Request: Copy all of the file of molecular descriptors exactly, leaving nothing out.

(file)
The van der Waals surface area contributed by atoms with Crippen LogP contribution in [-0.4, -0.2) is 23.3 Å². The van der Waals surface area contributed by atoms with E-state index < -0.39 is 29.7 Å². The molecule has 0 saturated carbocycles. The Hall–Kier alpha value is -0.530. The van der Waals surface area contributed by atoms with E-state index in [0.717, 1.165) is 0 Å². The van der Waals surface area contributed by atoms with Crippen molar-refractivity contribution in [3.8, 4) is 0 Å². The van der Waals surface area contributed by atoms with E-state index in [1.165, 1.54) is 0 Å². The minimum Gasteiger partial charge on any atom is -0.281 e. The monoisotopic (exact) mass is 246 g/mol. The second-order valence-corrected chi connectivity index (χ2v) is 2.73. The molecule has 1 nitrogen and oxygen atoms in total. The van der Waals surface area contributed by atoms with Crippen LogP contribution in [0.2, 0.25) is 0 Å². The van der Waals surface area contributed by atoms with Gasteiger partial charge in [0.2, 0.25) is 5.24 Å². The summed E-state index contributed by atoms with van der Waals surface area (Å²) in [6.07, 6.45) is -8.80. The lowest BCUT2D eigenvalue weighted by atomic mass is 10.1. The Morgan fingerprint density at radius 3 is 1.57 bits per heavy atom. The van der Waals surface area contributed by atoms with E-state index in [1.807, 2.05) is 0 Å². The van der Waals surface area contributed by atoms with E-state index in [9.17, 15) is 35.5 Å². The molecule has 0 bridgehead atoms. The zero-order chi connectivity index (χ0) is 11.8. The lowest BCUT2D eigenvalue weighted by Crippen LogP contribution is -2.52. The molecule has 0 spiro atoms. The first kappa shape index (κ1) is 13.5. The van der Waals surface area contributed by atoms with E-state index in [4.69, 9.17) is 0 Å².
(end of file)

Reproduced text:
The van der Waals surface area contributed by atoms with Crippen LogP contribution in [-0.4, -0.2) is 23.3 Å². The van der Waals surface area contributed by atoms with E-state index < -0.39 is 29.7 Å². The molecule has 0 saturated carbocycles. The Hall–Kier alpha value is -0.530. The van der Waals surface area contributed by atoms with E-state index in [0.717, 1.165) is 0 Å². The van der Waals surface area contributed by atoms with Crippen molar-refractivity contribution in [3.8, 4) is 0 Å². The van der Waals surface area contributed by atoms with E-state index in [1.165, 1.54) is 0 Å². The minimum Gasteiger partial charge on any atom is -0.281 e. The monoisotopic (exact) mass is 246 g/mol. The second-order valence-corrected chi connectivity index (χ2v) is 2.73. The molecule has 1 nitrogen and oxygen atoms in total. The van der Waals surface area contributed by atoms with Crippen LogP contribution in [0.2, 0.25) is 0 Å². The van der Waals surface area contributed by atoms with Gasteiger partial charge in [0.2, 0.25) is 5.24 Å². The summed E-state index contributed by atoms with van der Waals surface area (Å²) in [6.07, 6.45) is -8.80. The lowest BCUT2D eigenvalue weighted by atomic mass is 10.1. The Morgan fingerprint density at radius 3 is 1.57 bits per heavy atom. The van der Waals surface area contributed by atoms with E-state index in [1.807, 2.05) is 0 Å². The van der Waals surface area contributed by atoms with E-state index in [9.17, 15) is 35.5 Å². The molecule has 0 bridgehead atoms. The zero-order chi connectivity index (χ0) is 11.8. The lowest BCUT2D eigenvalue weighted by Crippen LogP contribution is -2.52. The molecule has 0 spiro atoms. The first kappa shape index (κ1) is 13.5. The van der Waals surface area contributed by atoms with E-state index in [4.69, 9.17) is 0 Å².